Teaching Children About Food; The Potato Story

A few years ago, inspired by Gardeners World, I bought a gooseberry bush, a blackcurrant bush and a load of seeds for beans and courgettes, aubergines and tomatoes. It was a bumper crop that year, the weather was great, I didn’t have any children to keep me occupied and I spent the long hot summers worrying about vine weevil on my beans and picking aubergines. Fast forward a few years and two children later, the gooseberry bush grew gooseberries but I forgot to pick them, the blackcurrants frankly took too long to cook and my lovely friends provided the courgettes, which didn’t crop brilliantly, probably because I kept forgetting to water them. Toddler Boy mainly enjoyed kicking his football into the bush. Sigh.

Anyhow, all was not lost as The Little Garden Helpers kept going on holiday just when their vegetables were ripe to pick. That was a shame, I had to keep thinking of things to cook and Toddler Boy got a chance to use the watering hose on all these lovely vegetables. Joking aside, the Little Garden Helpers have been doing their best to educate Toddler Boy about where food comes from. Their garden, coupled with our strawberry plant and admittedly poor efforts at growing food is hopefully helping to install an awareness of the origins of the food which is served up. If nothing else, he loves digging a big hole. It’s a start.

With all this is mind, we were delighted to receive some information about an initiative from McCain called The Potato Story. According to their research 1 in 10 children aged between 7 and 11 think that chickens lay potatoes! I’m horrified and shocked. It’s a good thing therefore that they are sending around their Potato Story Bus to help educate kids about potatoes and how they get from field to fork. Its great to see a large company actually taking some social responsibility like this. If you don’t get a chance to see the bus, have a look at the website there are lots of facts and things to do.

I suggest that next time you have dinner with the kids, get them to think about where the food comes from and the processes it goes through to get there. Do what we will be doing and let the kids have a little patch of soil in which to dig a big hole and then possibly plant some chitted potatoes or sow some seeds. Get them to look for foods when they are out and about, you will be surprised at the number of apple trees. Whats more, make sure that you look at and discuss the fruit and vegetables at the supermarket and farmers markets. An awareness of the natural world and where things are from is one of the greatest gifts you can give to a child.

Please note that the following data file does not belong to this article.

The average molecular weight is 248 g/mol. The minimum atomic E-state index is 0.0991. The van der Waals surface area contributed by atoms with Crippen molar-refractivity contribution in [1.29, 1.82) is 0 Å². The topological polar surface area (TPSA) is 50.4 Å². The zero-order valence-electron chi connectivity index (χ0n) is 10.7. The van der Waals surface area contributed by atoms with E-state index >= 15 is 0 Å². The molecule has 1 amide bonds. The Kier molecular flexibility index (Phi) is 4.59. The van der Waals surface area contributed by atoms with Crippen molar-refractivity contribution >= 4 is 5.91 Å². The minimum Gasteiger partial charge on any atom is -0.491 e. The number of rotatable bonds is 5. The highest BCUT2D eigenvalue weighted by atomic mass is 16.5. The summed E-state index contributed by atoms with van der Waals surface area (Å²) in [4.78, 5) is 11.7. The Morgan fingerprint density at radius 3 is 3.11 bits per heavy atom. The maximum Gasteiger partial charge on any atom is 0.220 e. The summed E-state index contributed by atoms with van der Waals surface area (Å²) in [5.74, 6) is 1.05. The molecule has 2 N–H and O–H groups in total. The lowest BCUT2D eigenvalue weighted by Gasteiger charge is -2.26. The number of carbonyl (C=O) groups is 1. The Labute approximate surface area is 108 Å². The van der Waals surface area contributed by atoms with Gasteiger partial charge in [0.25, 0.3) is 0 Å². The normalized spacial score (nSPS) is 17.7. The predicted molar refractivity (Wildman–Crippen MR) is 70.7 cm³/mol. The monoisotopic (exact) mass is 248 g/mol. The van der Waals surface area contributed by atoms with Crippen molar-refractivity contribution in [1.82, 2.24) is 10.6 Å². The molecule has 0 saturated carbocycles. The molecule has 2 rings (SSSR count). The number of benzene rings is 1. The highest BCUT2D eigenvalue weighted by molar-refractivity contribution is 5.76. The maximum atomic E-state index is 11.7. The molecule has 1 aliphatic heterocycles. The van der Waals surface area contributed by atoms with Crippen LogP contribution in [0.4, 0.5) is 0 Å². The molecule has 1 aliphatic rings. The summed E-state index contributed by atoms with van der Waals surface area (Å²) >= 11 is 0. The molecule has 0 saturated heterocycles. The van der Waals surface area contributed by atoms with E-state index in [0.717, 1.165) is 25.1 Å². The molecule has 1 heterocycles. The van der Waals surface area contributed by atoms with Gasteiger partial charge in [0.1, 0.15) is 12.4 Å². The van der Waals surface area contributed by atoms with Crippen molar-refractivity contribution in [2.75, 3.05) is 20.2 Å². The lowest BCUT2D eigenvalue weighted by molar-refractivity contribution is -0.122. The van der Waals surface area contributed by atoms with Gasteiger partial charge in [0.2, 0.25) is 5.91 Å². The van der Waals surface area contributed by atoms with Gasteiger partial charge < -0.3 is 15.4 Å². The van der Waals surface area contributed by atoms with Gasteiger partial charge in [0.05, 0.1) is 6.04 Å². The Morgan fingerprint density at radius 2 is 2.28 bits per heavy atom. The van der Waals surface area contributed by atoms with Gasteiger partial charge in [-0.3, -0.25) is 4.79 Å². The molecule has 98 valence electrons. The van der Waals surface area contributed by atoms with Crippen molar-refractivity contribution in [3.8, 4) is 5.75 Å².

3 Responses

  1. Ju 4th October 2009 / 6:28 pm

    It's essential that kids know where food comes from and I agree with you. We are lucky to have farmers as friends that have live stock and organic potato growing. The tricky bit came when one of my children asked us where that lovely lamb she was eating came from. Our farmer friend was at table and told her exactly where that lamb came from. She got a bit upset and pushed her plate away,

  2. Mark 4th October 2009 / 6:56 pm

    And there is wild food too, even if you don't have a garden. Our boys like blackberrying and picking mussels from the beach.

  3. zooarchaeologist 4th October 2009 / 7:00 pm

    Ju- its hard to know what to tell kids about meat isn&#39;t it. Good advice though.<br>Mark, funny you should mention wild foods, today we went foraging for sweet chestnuts with the toddler, a bit prickly but great fun. I did a lot of ethno-botany, foraging etc as part of my degree course with Gordon Hillman of Ray Mears Wild Food fame, invaluable!

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